Not surprisingly, the editing tools in Photos for Mac are similar to what you get with the Photos app for iOS. If you look just below the surface, however, they are greater in number, giving you greater control over your photos on a Mac than you get on an iPhone or iPad.
As with the iOS app, Photos for Mac places the Edit button in the upper-right corner and lays out the editing tools along the right edge when you enter edit mode. From top to bottom, the six editing buttons in Photos for Mac are: Enhance, Rotate, Crop, Filters, Adjust and Retouch. There are more adjustment tools on the Mac app than there are on the iOS app, and the retouch tool isn't offered on iOS. Let's have a look at each.
Just as with iOS (and iPhoto before with OS X), the Enhance button offers automatic one-click enhancements of your photos. I find auto-enhance generally does a good job of improving my photos, at least as a jumping off point for additional edits.
The Rotate button rotates a photo 90 degrees to the left. Hold down the Option key and you can rotate to the right.
The Crop tool lets you crop your photo and change its aspect. You can also flip it horizontally to get a mirrored image of it or hold down the Option key to flip vertically. There is a dial to the right of your photo to straighten it.
You can manually crop a photo, and there is also an Auto button that auto-crops your image, but I found it often reverted to my original image. (Perhaps I'm such an ardent follower of photography's rule of thirds that I don't need any auto-cropping.) When manually cropping, you'll need to get used to dragging the photo underneath the fixed border; in iPhoto, your photo remained in place and you dragged the border around to crop it. Move your cursor off of the photo to see how the new cropped image looks.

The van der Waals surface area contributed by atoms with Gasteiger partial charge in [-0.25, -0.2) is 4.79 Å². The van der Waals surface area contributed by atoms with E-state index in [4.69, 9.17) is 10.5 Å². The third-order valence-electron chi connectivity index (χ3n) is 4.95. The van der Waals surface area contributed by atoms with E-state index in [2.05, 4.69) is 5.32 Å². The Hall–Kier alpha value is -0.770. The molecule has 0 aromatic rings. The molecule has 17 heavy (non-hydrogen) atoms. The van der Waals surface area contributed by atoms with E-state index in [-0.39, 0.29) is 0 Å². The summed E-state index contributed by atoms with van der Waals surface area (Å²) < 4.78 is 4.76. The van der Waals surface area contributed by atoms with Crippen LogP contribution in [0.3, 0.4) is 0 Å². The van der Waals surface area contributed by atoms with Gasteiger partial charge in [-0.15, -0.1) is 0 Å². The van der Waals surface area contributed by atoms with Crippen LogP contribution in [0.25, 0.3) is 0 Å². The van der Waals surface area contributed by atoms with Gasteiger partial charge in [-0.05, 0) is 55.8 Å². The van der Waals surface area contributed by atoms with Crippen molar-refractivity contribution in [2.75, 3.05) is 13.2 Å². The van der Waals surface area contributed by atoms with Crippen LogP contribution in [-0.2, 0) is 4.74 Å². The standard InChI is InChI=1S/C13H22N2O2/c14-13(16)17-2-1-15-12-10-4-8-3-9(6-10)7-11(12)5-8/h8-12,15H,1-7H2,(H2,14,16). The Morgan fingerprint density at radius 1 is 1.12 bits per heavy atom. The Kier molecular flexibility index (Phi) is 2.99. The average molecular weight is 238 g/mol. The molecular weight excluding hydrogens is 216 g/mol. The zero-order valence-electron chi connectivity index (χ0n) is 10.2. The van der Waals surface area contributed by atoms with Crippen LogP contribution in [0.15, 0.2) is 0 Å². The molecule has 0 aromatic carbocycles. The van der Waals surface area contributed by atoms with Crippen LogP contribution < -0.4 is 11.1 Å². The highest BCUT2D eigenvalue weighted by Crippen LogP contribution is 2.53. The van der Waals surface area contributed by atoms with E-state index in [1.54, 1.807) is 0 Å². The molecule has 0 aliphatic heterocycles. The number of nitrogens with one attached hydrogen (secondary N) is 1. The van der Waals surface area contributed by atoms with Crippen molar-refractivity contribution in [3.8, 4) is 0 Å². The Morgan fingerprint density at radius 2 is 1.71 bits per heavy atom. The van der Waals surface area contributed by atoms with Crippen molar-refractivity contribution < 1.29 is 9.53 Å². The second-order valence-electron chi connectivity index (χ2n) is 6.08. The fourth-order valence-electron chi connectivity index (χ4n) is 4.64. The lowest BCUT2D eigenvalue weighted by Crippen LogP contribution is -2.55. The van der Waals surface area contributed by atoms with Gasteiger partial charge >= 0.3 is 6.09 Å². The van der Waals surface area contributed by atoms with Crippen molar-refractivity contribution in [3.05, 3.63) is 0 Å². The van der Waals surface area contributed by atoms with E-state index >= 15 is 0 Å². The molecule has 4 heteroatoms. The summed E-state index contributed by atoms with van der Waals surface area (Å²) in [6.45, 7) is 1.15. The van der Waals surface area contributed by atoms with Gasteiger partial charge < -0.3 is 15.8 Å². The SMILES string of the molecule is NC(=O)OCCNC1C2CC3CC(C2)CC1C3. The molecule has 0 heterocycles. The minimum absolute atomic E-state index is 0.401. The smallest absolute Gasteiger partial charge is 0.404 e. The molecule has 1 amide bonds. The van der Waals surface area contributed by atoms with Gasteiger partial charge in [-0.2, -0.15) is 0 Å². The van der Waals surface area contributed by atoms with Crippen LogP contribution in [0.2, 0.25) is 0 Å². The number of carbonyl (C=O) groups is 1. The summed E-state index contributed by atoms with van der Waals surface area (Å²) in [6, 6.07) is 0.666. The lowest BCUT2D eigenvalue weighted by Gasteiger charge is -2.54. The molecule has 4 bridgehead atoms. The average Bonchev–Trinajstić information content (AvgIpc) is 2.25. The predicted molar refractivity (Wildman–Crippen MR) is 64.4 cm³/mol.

It would seem that you can't have a photo app in this day and age without filters. Thus, you'll find the same eight filters from Photos for iOS on the Mac: Mono, Tonal, Noir, Fade, Chrome, Process, Transfer and Instant. Unlike with Instagram and other apps, you cannot adjust the intensity of a filter, though you can select a filter and then make other adjustments.
Open the Adjust tool and you are greeted with the same three tools that you get with the Adjust tool for iOS: Light, Color and Black & White. There is a slider for each effect as well as an Auto button that lets the Photos app make its best guess. Above these three tools is an Add button, which lets you access seven additional tools that aren't offered on Photos for iOS. They are: Histogram, Sharpen, Definition, Noise Reduction, Vignette, White Balance and Levels.
The Retouch tool isn't offered on iOS and lets you remove unwanted elements of your photo. You can adjust the size of the tool and then click-and-drag to blur out blemishes and other undesirable artifacts. Use the slider at the top to zoom in on your photo.
Photos makes non-destructive edits, which means you can always return to an edited photo and revert to its original. When in edit mode, there is a Revert to Original button next to the Done button in the upper-right corner. And while you are editing a photo, you can compare the edit version to the original by mousing over the photo and hitting the M key.
You can also undo your last edit by going to Edit > Undo or by hitting Command-Z. You can undo only your last edit. A more helpful and powerful undo tool would show you a list of your edits for a photo and let you undo anyone from the list instead of just the last edit you made.
For more, join us on our tour as we explore Photos for Mac.